Francesca DeNoble

Graduated 2021

BA English and SASAH, Minor in Italian Language 

Hometown: Beeton, ON

After SASAH: Corporate Communications Coordinator for Ledcor Group of Companies

What attracted you to this program?

Quite literally the people! When I entered my first year at Western, I wasn't actually a SASAH student - a stroke of luck put me on the SASAH floor in Ontario Hall, both a fluke and a gift. All of my friends were in this extremely interesting Arts program that I had never heard of before, and by the time December rolled around, I had learned enough about their program (and been invited to all the socials) to know that this was the path I wanted to put myself on, too. I worked closely with the Director to complete my application and interview process that winter and was accepted for first semester of second year. 

"You're surrounded by like-minded, creative individuals, all with different passions and focuses within their own programs. It's an extremely motivating environment, and to be supported by such a diverse and well-rounded faculty means that you always have someone to turn to."

What are your thoughts about life as a SASAH student? What makes it unique?

Everyone might say this, but it's definitely the community SASAH gives you. This program gave me my roommates and best friends for the next four years, which is pretty amazing. You're surrounded by like-minded, creative individuals, all with different passions and focuses within their own programs. It's an extremely motivating environment, and to be supported by such a diverse and well-rounded faculty means that you always have someone to turn to - or ask for a reference letter! Everyone is pushing you to do your best, and the professors genuinely care about your success. Knowing that both your teacher and your peers know your name makes for a more welcoming environment than a standard lecture hall typically would. 

How did your relationship with SASAH students positively affect your experience at Western?

SASAH gave me my best friends, my roommates, and pretty much my entire professional network. Doing a double major means that you get to take some space away from the program - you're doing different courses, meeting new professors, befriending new people. You have the time to explore interests outside of the SASAH community, which is great. But you also always have that community to fall back on. This means there's always an event to go to, initiatives to support, or a room to chill in on campus with your friends. 

How has SASAH prepared you for the job market and/or graduate school?

Incredibly well. My job is essentially a direct result from being in SASAH - I networked with alumni and supporters of the program until I was able to find a company in search of someone just like me. If you're in SASAH, it's probably because you're driven, self-motivated, and know when and how to take initiative. I can only speak for my experience in the corporate world (going on ten months now), but employers LOVE these things. If you're a high-achieving individual (which SASAH really pushes you to be), then you'll likely feel comfortable tackling your first 'adult job' (it might feel like you're faking it at first - that's fine too, I think everyone is. Even the real grown-ups).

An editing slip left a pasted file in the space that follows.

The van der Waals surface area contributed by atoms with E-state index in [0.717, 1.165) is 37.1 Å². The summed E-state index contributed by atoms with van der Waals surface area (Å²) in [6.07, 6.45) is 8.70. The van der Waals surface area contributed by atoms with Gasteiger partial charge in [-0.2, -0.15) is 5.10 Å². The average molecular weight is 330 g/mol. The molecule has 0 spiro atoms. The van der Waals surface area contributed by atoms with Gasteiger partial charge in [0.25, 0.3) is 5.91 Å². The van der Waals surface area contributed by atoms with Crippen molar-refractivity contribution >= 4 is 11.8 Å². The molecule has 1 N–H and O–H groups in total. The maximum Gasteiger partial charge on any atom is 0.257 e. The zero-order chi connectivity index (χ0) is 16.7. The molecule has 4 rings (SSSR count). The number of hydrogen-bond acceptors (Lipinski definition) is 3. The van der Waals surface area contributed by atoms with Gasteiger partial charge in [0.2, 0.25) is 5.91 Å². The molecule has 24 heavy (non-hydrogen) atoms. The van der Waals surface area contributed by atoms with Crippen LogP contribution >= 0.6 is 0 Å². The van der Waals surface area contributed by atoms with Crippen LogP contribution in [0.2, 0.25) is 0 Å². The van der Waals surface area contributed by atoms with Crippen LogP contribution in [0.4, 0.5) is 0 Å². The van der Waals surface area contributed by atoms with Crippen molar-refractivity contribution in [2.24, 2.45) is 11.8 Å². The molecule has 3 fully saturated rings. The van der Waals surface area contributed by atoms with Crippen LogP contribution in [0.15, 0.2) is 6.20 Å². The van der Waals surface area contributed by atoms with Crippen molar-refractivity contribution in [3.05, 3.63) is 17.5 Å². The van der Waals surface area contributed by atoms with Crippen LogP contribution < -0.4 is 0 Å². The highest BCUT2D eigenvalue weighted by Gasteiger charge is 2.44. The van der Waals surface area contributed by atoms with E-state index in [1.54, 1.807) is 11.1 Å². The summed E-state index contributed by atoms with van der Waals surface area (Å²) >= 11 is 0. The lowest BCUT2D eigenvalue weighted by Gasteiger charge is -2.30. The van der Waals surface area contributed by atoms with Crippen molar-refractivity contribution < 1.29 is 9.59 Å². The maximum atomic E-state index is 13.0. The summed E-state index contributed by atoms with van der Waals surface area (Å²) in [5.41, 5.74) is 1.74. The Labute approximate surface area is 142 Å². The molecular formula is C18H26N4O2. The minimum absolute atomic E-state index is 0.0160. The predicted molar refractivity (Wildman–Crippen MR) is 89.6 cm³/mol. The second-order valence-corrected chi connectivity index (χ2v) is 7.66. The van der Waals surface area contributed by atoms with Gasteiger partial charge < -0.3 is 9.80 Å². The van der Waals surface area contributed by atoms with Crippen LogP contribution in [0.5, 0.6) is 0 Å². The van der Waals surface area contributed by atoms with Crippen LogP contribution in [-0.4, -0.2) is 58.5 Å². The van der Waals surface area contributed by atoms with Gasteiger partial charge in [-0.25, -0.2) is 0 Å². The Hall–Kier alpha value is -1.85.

What lessons and skills contributed to your success after you graduated?

In addition to the skills you can probably assume SASAH would lend (initiative, drive, time-management, etc.), there was a few I didn't expect, and one of those is to always keep an open mind! I really wanted to secure a job immediately after graduating - I had plans to move to Vancouver and being able to use my degree in a job I would excel at was important to me. So I did that - that doesn't mean I am going to be here forever or that this is the job I need to work for the rest of my life. Luckily, I have found myself in a very supportive work environment with a manager who encourages my growth and understands that I'm still trying to 'find my passion.' It can feel kind of debilitating at times (as though I am supposed to have the rest of my life worked out at 22 years old), but I think being in SASAH really taught me that the ability to explore is so important. Explore your interests, change your mind, discover new things. Talk to people, volunteer, try something and hate it, move around. Nothing is set in stone, and I don't think it's worth stressing about! SASAH sets you up with such a broad range of skills - somehow we ended up coding in our second year, and though weird, it was also cool. It was great to receive so much exposure to different subjects, because now I don't feel scared to try new things!

As an experienced graduate, do you have any advice for current SASAH students?

Don't burn yourself out! I worked, volunteered, did sports, clubs, etc. yada yada - the things we're probably all obsessed with because we're 'high-achieving'. It was great and undoubtedly contributed to my success after graduation - but I definitely could have spent more weekends going out, exploring London, and spending quality time with my friends. As we all know now, nothing is permanent! I thought I would have a whole other year to go to events and make lasting memories. Then COVID hit - lame. My roommates and I got creative and did what we could to have a good time (think socially distanced parking lot dance parties on Halloween in student-dominated neighbourhoods), but I can't say that I don't look back on years one through three without a twinge of regret. It's not getting good marks that I think back on, but the times in between those successes when my friends and I closed our laptops for a few hours in favor of having a good time. Sometimes this meant getting dressed up and going dancing, and sometimes it meant binge-watching bad reality TV, Barbie movies, and ordering Uber Eats for the second time that week. You know, balance.